Trial begins for Pittsburgh officer accused of DUI fatality
A former Pittsburgh police officer lost control of the motorcycle he drove off-duty after drinking alcohol and struck an oncoming SUV, causing a fatal crash, an accident reconstruction expert testified on Monday.
The Sept. 26, 2010, accident threw Jessica Marie Lojak, a passenger on the Harley-Davidson, about 30 feet. Lojak, 28, of Fawn died in UPMC Presbyterian in Oakland about 45 minutes after the 2:30 a.m. crash.
“We did the best we could for her,” said paramedic Johnathan Matteo, who upon arrival found Lojak bleeding internally, with a broken pelvis and chest and head injuries.
Pittsburgh Detective Raymond P. Kain Jr. said the front of the Ford Expedition hit the back of the motorcycle even though the SUV driver “veered three-quarters off the side of the road to avoid the crash.”
The impact vaulted the bike's driver, Adam Lewis, 31, of Lincoln Place about 10 to 15 feet from the crash, Kain said.
Police charged Lewis with homicide by motor vehicle while under the influence, involuntary manslaughter and other driving offenses. Allegheny County Common Pleas Judge Jeffrey A. Manning is hearing his non-jury trial.
The case was delayed several times since a February 2011 preliminary hearing.
Assistant District Attorney Lisa Carey said Lewis had a blood-alcohol level of 0.112 percent, above Pennsylvania's legal limit of 0.08 percent, while driving Lojak from a bachelorette party in the South Side.
Lewis, fired from the department in March 2011, was driving between 42 and 51 mph in a 25 mph zone, Carey said.
Lewis' attorney, Bill Difen-derfer, said alcohol was “not a substantial factor in the crash.”
Pittsburgh Officer Katherine Logue testified that the driver of the Expedition passed three field sobriety tests. Officer Glenn Aldridge said the driver had a blood-alcohol level of 0.009 percent. The driver later told investigators he had two drinks that day and smoked marijuana. Police did not charge him.
He “was not impaired to the point it would render him incapable of operating a motor vehicle,” Aldridge said.
Pittsburgh Officer James Payne finished a detail shift at Casey's Draft House and saw Lewis on his motorcycle at East Carson Street and the Hot Metal Bridge. Payne, who lives near Lewis, followed him down East Carson and up Mifflin Road. He said Lewis did not appear to be drunk.
A few minutes later, Payne said he saw a Ford Expedition coming toward him with one headlight. The driver leaned out his window and told Payne he had just been in an accident.
“Anytime you're following someone home on a motorcycle and you see a car coming down the road with one headlight, only bad things can happen,” Payne said.
Payne arrived and found Lojak and Lewis unresponsive on the ground and radioed for help. Neither Lewis nor Lojak was wearing a helmet.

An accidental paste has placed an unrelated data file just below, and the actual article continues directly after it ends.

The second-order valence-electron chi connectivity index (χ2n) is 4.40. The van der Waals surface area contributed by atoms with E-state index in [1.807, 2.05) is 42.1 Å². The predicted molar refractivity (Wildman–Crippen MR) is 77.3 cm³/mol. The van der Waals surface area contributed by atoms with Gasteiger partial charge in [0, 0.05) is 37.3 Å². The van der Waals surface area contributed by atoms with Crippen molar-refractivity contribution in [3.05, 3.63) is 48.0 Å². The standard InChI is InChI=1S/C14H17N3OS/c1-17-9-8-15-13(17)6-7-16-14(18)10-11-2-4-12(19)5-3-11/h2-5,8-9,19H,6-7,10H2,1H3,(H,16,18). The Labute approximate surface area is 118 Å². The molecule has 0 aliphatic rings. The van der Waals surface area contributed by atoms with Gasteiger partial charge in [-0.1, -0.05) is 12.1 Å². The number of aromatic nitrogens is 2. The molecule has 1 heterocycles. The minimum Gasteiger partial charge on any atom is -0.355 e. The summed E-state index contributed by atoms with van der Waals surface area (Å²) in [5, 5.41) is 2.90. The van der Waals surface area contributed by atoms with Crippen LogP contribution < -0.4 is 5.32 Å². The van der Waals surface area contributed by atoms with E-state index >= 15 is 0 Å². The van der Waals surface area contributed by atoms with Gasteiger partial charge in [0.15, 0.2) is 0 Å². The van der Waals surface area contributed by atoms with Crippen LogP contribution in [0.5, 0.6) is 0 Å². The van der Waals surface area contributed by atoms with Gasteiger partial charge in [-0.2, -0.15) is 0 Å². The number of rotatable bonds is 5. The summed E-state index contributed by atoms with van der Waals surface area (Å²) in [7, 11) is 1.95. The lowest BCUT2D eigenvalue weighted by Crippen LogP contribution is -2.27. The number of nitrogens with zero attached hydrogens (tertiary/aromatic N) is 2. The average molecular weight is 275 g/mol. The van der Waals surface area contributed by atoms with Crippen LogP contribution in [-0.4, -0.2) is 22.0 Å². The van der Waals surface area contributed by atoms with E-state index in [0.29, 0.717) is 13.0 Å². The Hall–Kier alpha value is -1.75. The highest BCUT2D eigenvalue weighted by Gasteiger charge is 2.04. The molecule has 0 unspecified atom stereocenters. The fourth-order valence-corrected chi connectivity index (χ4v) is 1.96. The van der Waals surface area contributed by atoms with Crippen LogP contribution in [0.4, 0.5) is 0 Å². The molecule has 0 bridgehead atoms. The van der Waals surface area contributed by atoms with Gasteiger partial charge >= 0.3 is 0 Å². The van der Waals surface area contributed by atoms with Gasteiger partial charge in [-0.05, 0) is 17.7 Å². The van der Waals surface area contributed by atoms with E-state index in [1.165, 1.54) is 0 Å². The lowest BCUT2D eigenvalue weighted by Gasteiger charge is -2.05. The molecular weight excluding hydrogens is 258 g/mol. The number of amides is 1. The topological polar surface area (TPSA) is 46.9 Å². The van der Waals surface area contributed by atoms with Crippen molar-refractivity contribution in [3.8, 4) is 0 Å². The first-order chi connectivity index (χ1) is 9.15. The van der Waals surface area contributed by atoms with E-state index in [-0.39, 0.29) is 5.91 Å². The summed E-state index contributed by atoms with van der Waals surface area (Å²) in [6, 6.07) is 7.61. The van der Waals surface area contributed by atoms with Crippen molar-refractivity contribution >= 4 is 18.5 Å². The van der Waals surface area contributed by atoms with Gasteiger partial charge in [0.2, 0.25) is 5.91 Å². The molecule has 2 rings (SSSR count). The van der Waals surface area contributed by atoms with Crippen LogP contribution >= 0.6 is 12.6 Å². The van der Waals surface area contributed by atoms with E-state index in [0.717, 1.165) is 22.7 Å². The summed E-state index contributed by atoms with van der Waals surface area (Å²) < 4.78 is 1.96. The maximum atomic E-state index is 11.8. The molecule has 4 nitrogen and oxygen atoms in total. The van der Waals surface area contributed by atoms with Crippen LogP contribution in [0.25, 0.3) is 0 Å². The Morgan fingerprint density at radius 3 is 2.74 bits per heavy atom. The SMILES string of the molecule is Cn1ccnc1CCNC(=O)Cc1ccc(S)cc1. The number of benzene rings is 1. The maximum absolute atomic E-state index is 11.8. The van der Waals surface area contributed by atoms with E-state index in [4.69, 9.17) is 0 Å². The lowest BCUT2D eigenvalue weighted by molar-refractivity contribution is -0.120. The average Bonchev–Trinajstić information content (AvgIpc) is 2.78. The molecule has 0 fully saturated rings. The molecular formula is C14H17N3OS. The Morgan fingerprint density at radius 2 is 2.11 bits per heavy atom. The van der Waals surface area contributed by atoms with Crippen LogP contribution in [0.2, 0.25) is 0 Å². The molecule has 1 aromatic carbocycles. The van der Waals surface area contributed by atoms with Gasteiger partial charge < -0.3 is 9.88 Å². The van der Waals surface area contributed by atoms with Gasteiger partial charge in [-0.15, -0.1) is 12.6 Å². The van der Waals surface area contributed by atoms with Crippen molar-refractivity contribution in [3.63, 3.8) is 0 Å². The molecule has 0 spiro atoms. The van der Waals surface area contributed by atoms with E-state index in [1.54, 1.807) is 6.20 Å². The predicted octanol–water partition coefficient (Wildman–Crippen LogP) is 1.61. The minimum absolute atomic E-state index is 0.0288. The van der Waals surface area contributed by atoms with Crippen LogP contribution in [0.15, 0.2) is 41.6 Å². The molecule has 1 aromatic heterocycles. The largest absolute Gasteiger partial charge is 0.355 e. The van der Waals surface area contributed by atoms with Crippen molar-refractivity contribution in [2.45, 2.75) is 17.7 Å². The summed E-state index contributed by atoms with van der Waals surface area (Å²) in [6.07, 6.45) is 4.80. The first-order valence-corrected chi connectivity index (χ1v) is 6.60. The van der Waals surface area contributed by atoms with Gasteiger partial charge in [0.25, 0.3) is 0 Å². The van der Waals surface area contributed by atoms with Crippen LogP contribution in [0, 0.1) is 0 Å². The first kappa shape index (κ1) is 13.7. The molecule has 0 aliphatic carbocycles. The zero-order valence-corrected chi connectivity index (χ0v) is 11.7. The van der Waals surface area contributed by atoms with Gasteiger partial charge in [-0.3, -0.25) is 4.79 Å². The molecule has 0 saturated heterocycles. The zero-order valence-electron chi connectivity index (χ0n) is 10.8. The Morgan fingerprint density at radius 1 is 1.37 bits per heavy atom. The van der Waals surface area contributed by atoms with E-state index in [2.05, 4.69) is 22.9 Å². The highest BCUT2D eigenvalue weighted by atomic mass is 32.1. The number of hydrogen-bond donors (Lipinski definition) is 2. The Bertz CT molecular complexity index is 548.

Adam Brandolph is a Trib Total Media staff writer. Reach him at 412-391-0927 or email@example.com.
Show commenting policy
TribLive commenting policy
You are solely responsible for your comments and by using TribLive.com you agree to our Terms of Service.
We moderate comments. Our goal is to provide substantive commentary for a general readership. By screening submissions, we provide a space where readers can share intelligent and informed commentary that enhances the quality of our news and information.
While most comments will be posted if they are on-topic and not abusive, moderating decisions are subjective. We will make them as carefully and consistently as we can. Because of the volume of reader comments, we cannot review individual moderation decisions with readers.
We value thoughtful comments representing a range of views that make their point quickly and politely. We make an effort to protect discussions from repeated comments either by the same reader or different readers.
We follow the same standards for taste as the daily newspaper. A few things we won't tolerate: personal attacks, obscenity, vulgarity, profanity (including expletives and letters followed by dashes), commercial promotion, impersonations, incoherence, proselytizing and SHOUTING. Don't include URLs to Web sites.
We do not edit comments. They are either approved or deleted. We reserve the right to edit a comment that is quoted or excerpted in an article. In this case, we may fix spelling and punctuation.
We welcome strong opinions and criticism of our work, but we don't want comments to become bogged down with discussions of our policies and we will moderate accordingly.
We appreciate it when readers and people quoted in articles or blog posts point out errors of fact or emphasis and will investigate all assertions. But these suggestions should be sent via e-mail. To avoid distracting other readers, we won't publish comments that suggest a correction. Instead, corrections will be made in a blog post or in an article.
- Rossi: Rutherford falling apart, too
- Penguins notebook: Malkin says he’s fine, but scoring touch isn’t
- Embattled AG Kane to hire former Rendell press secretary
- Steelers bring in 2 more cornerbacks for visits
- Police intercept drug courier returning to Western Pennsylvania with 316 bricks of heroin
- Futures trader arrested, charged for alleged role in 2010 ‘flash crash’
- Brentwood Borough School Board approves major cutbacks
- BP said to seek bids for $2 billion in U.S. pipeline operations
- Woman struck by foul ball in ‘horrid’ scene at Pirates game
- Former Allegheny County chief Roddey testifies against McCullough
- Pa. Senate’s top leader backs liquor privatization bill